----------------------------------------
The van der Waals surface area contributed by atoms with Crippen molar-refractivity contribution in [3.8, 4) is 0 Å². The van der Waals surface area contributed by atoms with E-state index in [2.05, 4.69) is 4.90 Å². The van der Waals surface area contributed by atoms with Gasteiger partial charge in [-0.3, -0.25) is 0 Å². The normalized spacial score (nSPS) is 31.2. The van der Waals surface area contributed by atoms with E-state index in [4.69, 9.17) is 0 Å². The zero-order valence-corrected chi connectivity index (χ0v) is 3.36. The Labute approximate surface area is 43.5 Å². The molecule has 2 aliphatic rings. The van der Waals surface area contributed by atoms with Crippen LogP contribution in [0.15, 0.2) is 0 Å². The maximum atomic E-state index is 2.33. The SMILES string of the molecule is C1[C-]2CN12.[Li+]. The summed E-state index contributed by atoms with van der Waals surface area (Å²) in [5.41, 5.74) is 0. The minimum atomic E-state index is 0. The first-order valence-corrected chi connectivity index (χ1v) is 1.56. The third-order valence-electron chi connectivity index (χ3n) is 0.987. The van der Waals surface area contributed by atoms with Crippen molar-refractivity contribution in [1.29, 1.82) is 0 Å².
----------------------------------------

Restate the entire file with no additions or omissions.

The van der Waals surface area contributed by atoms with Crippen molar-refractivity contribution in [3.8, 4) is 0 Å². The van der Waals surface area contributed by atoms with E-state index in [2.05, 4.69) is 4.90 Å². The van der Waals surface area contributed by atoms with Gasteiger partial charge in [-0.3, -0.25) is 0 Å². The normalized spacial score (nSPS) is 31.2. The van der Waals surface area contributed by atoms with E-state index in [4.69, 9.17) is 0 Å². The zero-order valence-corrected chi connectivity index (χ0v) is 3.36. The Labute approximate surface area is 43.5 Å². The molecule has 2 aliphatic rings. The van der Waals surface area contributed by atoms with Crippen LogP contribution in [0.15, 0.2) is 0 Å². The maximum atomic E-state index is 2.33. The SMILES string of the molecule is C1[C-]2CN12.[Li+]. The summed E-state index contributed by atoms with van der Waals surface area (Å²) in [5.41, 5.74) is 0. The minimum atomic E-state index is 0. The first-order valence-corrected chi connectivity index (χ1v) is 1.56. The third-order valence-electron chi connectivity index (χ3n) is 0.987. The van der Waals surface area contributed by atoms with Crippen molar-refractivity contribution in [1.29, 1.82) is 0 Å².